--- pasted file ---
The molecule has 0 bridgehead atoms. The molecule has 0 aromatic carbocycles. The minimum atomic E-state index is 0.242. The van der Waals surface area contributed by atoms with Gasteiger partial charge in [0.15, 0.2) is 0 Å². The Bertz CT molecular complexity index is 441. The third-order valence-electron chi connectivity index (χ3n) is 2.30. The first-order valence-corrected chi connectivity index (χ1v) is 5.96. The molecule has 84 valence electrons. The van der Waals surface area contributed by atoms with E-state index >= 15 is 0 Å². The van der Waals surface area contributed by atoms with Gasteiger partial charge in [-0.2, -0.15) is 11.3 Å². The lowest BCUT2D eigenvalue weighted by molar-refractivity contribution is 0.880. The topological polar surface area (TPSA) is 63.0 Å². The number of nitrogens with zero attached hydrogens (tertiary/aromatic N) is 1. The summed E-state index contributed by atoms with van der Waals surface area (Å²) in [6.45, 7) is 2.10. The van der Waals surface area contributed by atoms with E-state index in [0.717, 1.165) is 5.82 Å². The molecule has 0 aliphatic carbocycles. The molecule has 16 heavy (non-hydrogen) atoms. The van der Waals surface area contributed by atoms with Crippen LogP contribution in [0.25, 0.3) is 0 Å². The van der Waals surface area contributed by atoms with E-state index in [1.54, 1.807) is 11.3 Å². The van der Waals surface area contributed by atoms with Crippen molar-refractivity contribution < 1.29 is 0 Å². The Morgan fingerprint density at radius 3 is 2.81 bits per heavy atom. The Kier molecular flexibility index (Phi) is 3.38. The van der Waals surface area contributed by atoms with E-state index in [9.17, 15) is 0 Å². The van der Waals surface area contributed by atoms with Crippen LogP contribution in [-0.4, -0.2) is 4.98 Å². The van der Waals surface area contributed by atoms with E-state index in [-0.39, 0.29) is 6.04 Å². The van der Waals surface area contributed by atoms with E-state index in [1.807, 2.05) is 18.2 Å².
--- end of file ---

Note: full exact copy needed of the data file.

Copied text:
The molecule has 0 bridgehead atoms. The molecule has 0 aromatic carbocycles. The minimum atomic E-state index is 0.242. The van der Waals surface area contributed by atoms with Gasteiger partial charge in [0.15, 0.2) is 0 Å². The Bertz CT molecular complexity index is 441. The third-order valence-electron chi connectivity index (χ3n) is 2.30. The first-order valence-corrected chi connectivity index (χ1v) is 5.96. The molecule has 84 valence electrons. The van der Waals surface area contributed by atoms with E-state index >= 15 is 0 Å². The van der Waals surface area contributed by atoms with Gasteiger partial charge in [-0.2, -0.15) is 11.3 Å². The lowest BCUT2D eigenvalue weighted by molar-refractivity contribution is 0.880. The topological polar surface area (TPSA) is 63.0 Å². The number of nitrogens with zero attached hydrogens (tertiary/aromatic N) is 1. The summed E-state index contributed by atoms with van der Waals surface area (Å²) in [6.45, 7) is 2.10. The van der Waals surface area contributed by atoms with E-state index in [0.717, 1.165) is 5.82 Å². The molecule has 0 aliphatic carbocycles. The molecule has 16 heavy (non-hydrogen) atoms. The van der Waals surface area contributed by atoms with Crippen LogP contribution in [0.25, 0.3) is 0 Å². The van der Waals surface area contributed by atoms with E-state index in [1.54, 1.807) is 11.3 Å². The van der Waals surface area contributed by atoms with Crippen molar-refractivity contribution < 1.29 is 0 Å². The Morgan fingerprint density at radius 3 is 2.81 bits per heavy atom. The Kier molecular flexibility index (Phi) is 3.38. The van der Waals surface area contributed by atoms with E-state index in [9.17, 15) is 0 Å². The van der Waals surface area contributed by atoms with Crippen LogP contribution in [-0.4, -0.2) is 4.98 Å². The van der Waals surface area contributed by atoms with E-state index in [-0.39, 0.29) is 6.04 Å². The van der Waals surface area contributed by atoms with E-state index in [1.807, 2.05) is 18.2 Å².